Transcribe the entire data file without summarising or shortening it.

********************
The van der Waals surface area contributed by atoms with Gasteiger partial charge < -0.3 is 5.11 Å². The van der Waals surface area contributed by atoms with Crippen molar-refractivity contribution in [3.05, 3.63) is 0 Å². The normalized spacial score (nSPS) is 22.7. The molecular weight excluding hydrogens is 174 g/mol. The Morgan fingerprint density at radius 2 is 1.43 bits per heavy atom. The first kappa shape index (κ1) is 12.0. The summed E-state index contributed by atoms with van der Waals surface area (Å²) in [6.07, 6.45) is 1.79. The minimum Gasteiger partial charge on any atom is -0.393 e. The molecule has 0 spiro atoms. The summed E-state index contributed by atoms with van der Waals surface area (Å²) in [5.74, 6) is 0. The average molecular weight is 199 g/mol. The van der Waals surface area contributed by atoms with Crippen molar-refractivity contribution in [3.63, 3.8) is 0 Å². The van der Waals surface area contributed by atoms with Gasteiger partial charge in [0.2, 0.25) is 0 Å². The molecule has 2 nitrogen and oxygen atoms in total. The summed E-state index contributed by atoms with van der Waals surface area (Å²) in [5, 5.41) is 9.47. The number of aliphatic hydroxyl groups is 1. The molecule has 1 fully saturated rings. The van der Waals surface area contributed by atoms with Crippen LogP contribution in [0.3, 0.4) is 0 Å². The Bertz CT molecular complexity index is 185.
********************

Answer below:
The van der Waals surface area contributed by atoms with Gasteiger partial charge < -0.3 is 5.11 Å². The van der Waals surface area contributed by atoms with Crippen molar-refractivity contribution in [3.05, 3.63) is 0 Å². The normalized spacial score (nSPS) is 22.7. The molecular weight excluding hydrogens is 174 g/mol. The Morgan fingerprint density at radius 2 is 1.43 bits per heavy atom. The first kappa shape index (κ1) is 12.0. The summed E-state index contributed by atoms with van der Waals surface area (Å²) in [6.07, 6.45) is 1.79. The minimum Gasteiger partial charge on any atom is -0.393 e. The molecule has 0 spiro atoms. The summed E-state index contributed by atoms with van der Waals surface area (Å²) in [5.74, 6) is 0. The average molecular weight is 199 g/mol. The van der Waals surface area contributed by atoms with Crippen molar-refractivity contribution in [3.63, 3.8) is 0 Å². The van der Waals surface area contributed by atoms with Gasteiger partial charge in [0.2, 0.25) is 0 Å². The molecule has 2 nitrogen and oxygen atoms in total. The summed E-state index contributed by atoms with van der Waals surface area (Å²) in [5, 5.41) is 9.47. The number of aliphatic hydroxyl groups is 1. The molecule has 1 fully saturated rings. The van der Waals surface area contributed by atoms with Crippen LogP contribution in [0.3, 0.4) is 0 Å². The Bertz CT molecular complexity index is 185.